Answers to key questions about the Utah Jazz trade

Cleveland Cavaliers' Jae Crowder shoots against the Indiana Pacers in the first half of an NBA basketball game, Friday, Jan. 26, 2018, in Cleveland. (AP Photo/Tony Dejak)

The Utah Jazz traded Rodney Hood to the Cleveland Cavaliers and Joe Johnson to the Sacramento Kings. In exchange, the Jazz received Jae Crowder and Derrick Rose from Cleveland, but Rose is expected to be released. Here are the answers to some pressing questions about the trades.

Why do it?

The Jazz long have admired Jae Crowder’s toughness, ability to shoot and his grit. He’s also a versatile piece. He’s one of the better wing defenders in the NBA. He can play shooting guard, small forward and power forward, and he can guard all three positions. He fits as a spot-up shooter around Donovan Mitchell, Ricky Rubio and Rudy Gobert. With Crowder, expect Jazz coach Quin Snyder to unlock his small-ball lineups even more.

What are the risks?

Crowder hasn’t been very good this season. He’s struggled with his shooting, his defense has been even worse and he’s seemed miserable with the Cleveland Cavaliers. The Jazz are hoping this is due to the system that he was in. Playing with LeBron James means standing around and waiting for the basketball to find you and doing something with it when it arrives. That’s not Crowder’s game. He flourished in Boston with a system that features ball movement. The Jazz are betting he can do the same in Utah.

How does this move fit into the long-term plans?

Crowder has one of the best value deals in the NBA. He’s a starter-level player who will make $ 7.3 million next season and $7.8 million in 2019-2020. Simply put, you may not find a better deal in the league for his level of production. He’s 27, so he’s entering his prime. He actually fits with the timeline. To get that for Rodney Hood, who likely was going to be gone this summer, makes this a potentially great buy-low trade for the Jazz.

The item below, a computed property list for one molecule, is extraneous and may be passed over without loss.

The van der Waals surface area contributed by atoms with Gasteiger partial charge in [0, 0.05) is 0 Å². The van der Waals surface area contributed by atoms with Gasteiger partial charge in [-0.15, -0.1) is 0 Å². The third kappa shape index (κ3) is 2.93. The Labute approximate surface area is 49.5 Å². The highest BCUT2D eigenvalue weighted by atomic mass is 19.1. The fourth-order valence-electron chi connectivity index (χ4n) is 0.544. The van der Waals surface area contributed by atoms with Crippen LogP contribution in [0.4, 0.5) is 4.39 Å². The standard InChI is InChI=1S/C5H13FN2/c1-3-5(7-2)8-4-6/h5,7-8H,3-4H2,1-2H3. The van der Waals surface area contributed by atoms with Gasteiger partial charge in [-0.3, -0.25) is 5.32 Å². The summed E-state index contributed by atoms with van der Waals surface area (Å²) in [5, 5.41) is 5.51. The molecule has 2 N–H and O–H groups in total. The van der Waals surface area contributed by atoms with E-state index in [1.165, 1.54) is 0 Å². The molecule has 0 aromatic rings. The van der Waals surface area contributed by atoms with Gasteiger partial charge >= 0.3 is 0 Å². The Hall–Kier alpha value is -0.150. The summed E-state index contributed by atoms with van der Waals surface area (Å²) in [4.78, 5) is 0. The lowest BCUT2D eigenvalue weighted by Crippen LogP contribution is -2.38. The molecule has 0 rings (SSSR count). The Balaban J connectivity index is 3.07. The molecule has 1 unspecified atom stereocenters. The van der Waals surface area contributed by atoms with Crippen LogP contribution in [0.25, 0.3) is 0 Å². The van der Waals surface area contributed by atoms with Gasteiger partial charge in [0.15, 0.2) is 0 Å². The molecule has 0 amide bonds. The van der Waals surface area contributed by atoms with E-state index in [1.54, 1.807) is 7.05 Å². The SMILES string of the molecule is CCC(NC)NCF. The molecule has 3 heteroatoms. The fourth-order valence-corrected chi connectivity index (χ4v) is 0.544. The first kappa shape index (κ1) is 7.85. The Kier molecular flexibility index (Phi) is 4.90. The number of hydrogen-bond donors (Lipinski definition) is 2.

How will this trade affect the offense?

Crowder will give the Jazz a shooter at small-ball power forward who will spot-up in the corners and fire away. He’s not great off the dribble, but he’s capable of driving and kicking, attacking closeouts and getting to the basket. He probably becomes Utah’s sixth man if the Jazz keep Derrick Favors in the fold. He easily could become a starter for Utah next season if Favors isn’t back with the team.

What about the defense?

Defensively is where Crowder is a clear upgrade from Hood. He’s one of the better and more versatile wing defenders in the NBA. He’s capable of guarding three spots and fits in perfectly with Snyder’s defensive switching scheme. Here is where Crowder has a perfect chance to make a significant impact.

What about the salary cap going forward?

It gives the Jazz the chance to add a starter-type talent while maintaining cap flexibility. They now have more room to re-sign Dante Exum, so that’s no longer an issue. And they still should have money remaining to upgrade the roster in free agency.

Fun fact

Crowder’s father, Corey, played 51 games for the Jazz during the 1991-92 season.

Utah Jazz guard Rodney Hood (5) shoots as New York Knicks guard Ron Baker (31) watches during the first half of an NBA basketball game Friday, Jan. 19, 2018, in Salt Lake City. (AP Photo/Rick Bowmer)